Buteyko Breathing

Buteyko Breathing

Breathing sounds like something you cannot possibly get wrong, right? After all, we breathe to live and inhaling and exhaling can’t be too complicated! Well, what if you’ve been breathing incorrectly for all these years? The good news is that you can learn to breathe correctly using the Buteyko breathing method.
Buteyko isn’t just for asthmatics. It’s also useful for people who suffer from allergy-related breathing problems, obstructive sleep apnoea and other respiratory illnesses. Brigitte Bennett is a Buteyko practitioner.
“The Buteyko breathing method is a drug-free way of managing and improving a number of respiratory illnesses. It does this through precise breathing exercises which recondition the way we breathe and works best if practised over a period of time.”
So what causes poor breathing and why does Buteyko help?
Well, some people lose too much carbon dioxide through habitual over-breathing or hyperventilation. This may have been brought on by an infection, allergy, prolonged exercising or habitual mouth breathing.
“When we lose too much carbon dioxide, certain chemical changes take place in our body, which are perceived as negative changes, and the body’s defence mechanisms are then trying to stop further loss of carbon dioxide by, for instance, narrowing the airways, producing mucus or pausing your breathing every so often as you sleep.
“If you correct a person’s poor breathing habits and give additional advice about diet, posture, exercise and the use of certain medicines, then you can normalise the levels of carbon dioxide and stop those symptoms from happening.”
So what is a good breathing technique? It’s pretty much as simple as, the less breaths you take per minute, the better. The current consensus is that you shouldn’t take more than twelve breaths a minute while at rest.
Need some tips on how to breathe better? Remember to always keep your mouth shut when breathing, never sleep on your back, and try to breathe less where possible.
“Keeping your mouth shut and breathing through your nose means that you have smaller pipes to breathe in and out of. Sleeping on your back causes deeper breathing than sleeping on your side, as does over-eating and over-sleeping.
“Also, if you do exercise – any kind of exercise – and find that you are mouth breathing, stop and get your breathing under control so that you can resume nose breathing.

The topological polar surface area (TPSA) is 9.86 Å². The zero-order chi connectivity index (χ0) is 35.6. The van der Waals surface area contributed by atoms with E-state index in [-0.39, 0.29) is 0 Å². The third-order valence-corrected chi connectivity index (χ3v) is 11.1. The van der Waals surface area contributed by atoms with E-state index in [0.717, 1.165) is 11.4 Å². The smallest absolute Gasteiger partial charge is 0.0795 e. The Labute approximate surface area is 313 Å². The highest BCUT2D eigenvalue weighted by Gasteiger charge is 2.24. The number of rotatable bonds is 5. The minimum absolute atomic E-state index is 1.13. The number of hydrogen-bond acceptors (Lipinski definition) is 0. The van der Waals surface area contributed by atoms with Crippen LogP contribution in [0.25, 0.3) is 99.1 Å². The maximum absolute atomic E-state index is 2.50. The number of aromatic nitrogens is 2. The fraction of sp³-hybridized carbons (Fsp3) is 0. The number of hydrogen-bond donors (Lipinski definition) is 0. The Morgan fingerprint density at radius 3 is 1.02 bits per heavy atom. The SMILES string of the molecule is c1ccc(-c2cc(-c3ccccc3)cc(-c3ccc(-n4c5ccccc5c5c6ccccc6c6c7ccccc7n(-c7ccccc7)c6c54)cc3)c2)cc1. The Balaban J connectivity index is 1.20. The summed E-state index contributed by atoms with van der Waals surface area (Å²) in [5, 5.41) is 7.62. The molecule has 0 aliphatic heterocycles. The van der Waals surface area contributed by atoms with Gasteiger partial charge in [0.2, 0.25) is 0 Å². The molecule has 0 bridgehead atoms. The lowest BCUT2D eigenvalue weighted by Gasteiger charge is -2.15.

“A lot of people, you’ll find, go for a walk with their girlfriend or boyfriend and they’re going, ‘yabba yabba yabba’ BREATH ‘yabba yabba yabba’, and that’s actually not what they should be doing. You should be going for your walk, nose breathing, and you’ll actually find that the better you get, the further you can go.
“If you are an asthmatic and you start off and you’ve got a little hill, you might find that you really have to slow down. If you’re getting quite breathless you might have to stop, getting your breathing under control and then go on again. It’s kind of a gradual way of getting better. It’s like building up muscle – you’re just building up the competency of your lungs to support your lifestyle.”
The best part about Buteyko is that it’s suitable for just about anyone. Once you’ve been correctly taught the techniques, you can even continue on with the treatment yourself – and you can always go back to your teacher if you need any help or revision.
Buteyko is great for your health even if you don’t have any respiratory problems. After all, the ultimate benefit is better oxygenation of your whole body and that’s got to be a good thing!

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Brigitte Bennett specializes in naturopathy, homoeopathy and asthma treatments teaching the Buteyko Breathing Method. She also specialises in natural, complementary and alternative health care for children and babies. Brigitte runs a busy naturopathic clinic in Ringwood North in Melbourne, Australia.